Sunday, May 9, 2010

Reason To Ride Salem #2: True Colors

It’s showtime in the Willamette Valley. Anywhere you look right now, you’ll see intense bursts of brilliant colors popping up against a backdrop of lush green vegetation. Fields of flowers, local orchards, and native varieties are all starting to strut their stuff like proud peacocks. As you ride by them on your bike, you’ll occasionally feel a warm breeze and then be overcome by the sight and scent of plants that pack a big punch.

Folks in this area understand the value of flower power: Woodburn’s Tulip Festival just ended, and Keizer is only a few days from opening their Iris Festival. Go ahead and chuckle if you’d like, but these events generate big crowds, lots of business, and big dollars.

You can also get away from the “newly introduced” agricultural plants if you pedal out of town a bit more, where farms and fields give way to wetlands and forests. Then you’ll notice more of the ancient native varieties of grasses, sedges, and wildflowers that have largely disappeared from this area over time. Note: wildflowers may just have the powerful effect of slowing your pedals down, maybe even stopping you and your bike for a while. If you look at them for too long they can produce feelings of immense pleasure, even euphoria. Gawk at them at your own risk!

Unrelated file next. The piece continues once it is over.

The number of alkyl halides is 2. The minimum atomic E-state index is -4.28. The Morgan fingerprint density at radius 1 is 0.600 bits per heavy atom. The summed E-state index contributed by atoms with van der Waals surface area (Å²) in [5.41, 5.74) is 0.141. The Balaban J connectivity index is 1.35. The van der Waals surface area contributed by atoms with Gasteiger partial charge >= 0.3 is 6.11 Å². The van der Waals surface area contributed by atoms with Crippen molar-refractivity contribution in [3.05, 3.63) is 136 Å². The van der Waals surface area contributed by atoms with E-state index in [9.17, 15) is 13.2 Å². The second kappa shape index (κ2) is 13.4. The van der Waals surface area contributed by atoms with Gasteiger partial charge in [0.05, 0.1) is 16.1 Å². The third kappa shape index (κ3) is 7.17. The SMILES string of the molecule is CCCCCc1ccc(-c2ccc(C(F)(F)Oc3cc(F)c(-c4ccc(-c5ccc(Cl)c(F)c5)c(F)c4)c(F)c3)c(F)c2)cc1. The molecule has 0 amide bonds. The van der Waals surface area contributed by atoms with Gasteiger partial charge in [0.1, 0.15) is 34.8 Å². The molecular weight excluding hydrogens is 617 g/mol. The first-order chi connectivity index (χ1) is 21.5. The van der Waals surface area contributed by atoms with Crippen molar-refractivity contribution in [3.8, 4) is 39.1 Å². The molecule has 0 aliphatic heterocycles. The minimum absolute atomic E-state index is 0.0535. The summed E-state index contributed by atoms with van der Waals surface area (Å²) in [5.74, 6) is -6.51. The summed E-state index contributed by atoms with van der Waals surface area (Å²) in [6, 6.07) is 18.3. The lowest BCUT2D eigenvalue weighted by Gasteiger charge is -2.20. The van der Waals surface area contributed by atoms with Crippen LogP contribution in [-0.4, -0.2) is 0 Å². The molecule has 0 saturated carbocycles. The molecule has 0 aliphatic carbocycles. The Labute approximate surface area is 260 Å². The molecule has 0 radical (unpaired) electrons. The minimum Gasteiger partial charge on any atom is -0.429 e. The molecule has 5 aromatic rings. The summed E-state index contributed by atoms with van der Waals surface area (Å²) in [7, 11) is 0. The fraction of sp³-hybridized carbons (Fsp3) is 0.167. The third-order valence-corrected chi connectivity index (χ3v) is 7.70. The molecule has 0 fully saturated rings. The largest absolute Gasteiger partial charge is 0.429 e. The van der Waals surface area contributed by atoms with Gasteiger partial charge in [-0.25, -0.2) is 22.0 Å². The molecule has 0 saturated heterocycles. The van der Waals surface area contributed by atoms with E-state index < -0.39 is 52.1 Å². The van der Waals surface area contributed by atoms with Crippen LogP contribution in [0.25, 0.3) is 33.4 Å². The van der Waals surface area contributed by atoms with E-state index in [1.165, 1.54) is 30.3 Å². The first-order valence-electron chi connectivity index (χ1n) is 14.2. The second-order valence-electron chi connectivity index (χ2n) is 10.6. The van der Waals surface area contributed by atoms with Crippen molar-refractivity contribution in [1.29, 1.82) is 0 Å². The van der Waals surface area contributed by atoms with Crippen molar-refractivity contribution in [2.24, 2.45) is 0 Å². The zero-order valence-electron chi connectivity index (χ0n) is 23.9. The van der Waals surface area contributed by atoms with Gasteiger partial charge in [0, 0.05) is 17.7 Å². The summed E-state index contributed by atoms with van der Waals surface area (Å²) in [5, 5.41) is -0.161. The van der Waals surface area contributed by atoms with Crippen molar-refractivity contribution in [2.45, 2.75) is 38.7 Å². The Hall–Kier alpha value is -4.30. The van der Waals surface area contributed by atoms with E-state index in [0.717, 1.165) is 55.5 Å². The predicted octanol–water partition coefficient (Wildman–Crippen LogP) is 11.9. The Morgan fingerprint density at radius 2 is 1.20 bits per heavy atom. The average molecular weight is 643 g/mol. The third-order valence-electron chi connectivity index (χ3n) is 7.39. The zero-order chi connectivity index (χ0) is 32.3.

Showtime goes on for months without an intermission. The valley’s colors will change almost weekly as spring turns to summer, and then to fall. Its greenery will continue to grow for the next few months until they get downright shaggy, then start their transformation as the warm days begin to cool and then crisp. They will offer up the golds, yellows, and reds that make late summer and early fall another feast for the eyes. In the fall the evergreens are upstaged by the magnificent colors of the plentiful oak, alder, and maple trees. Then, as their leaves turn and fall, they bring down the final curtain on the valley’s perennial show of colors.

Don’t worry, this year’s season has just opened. There’s really not a bad seat in the house.

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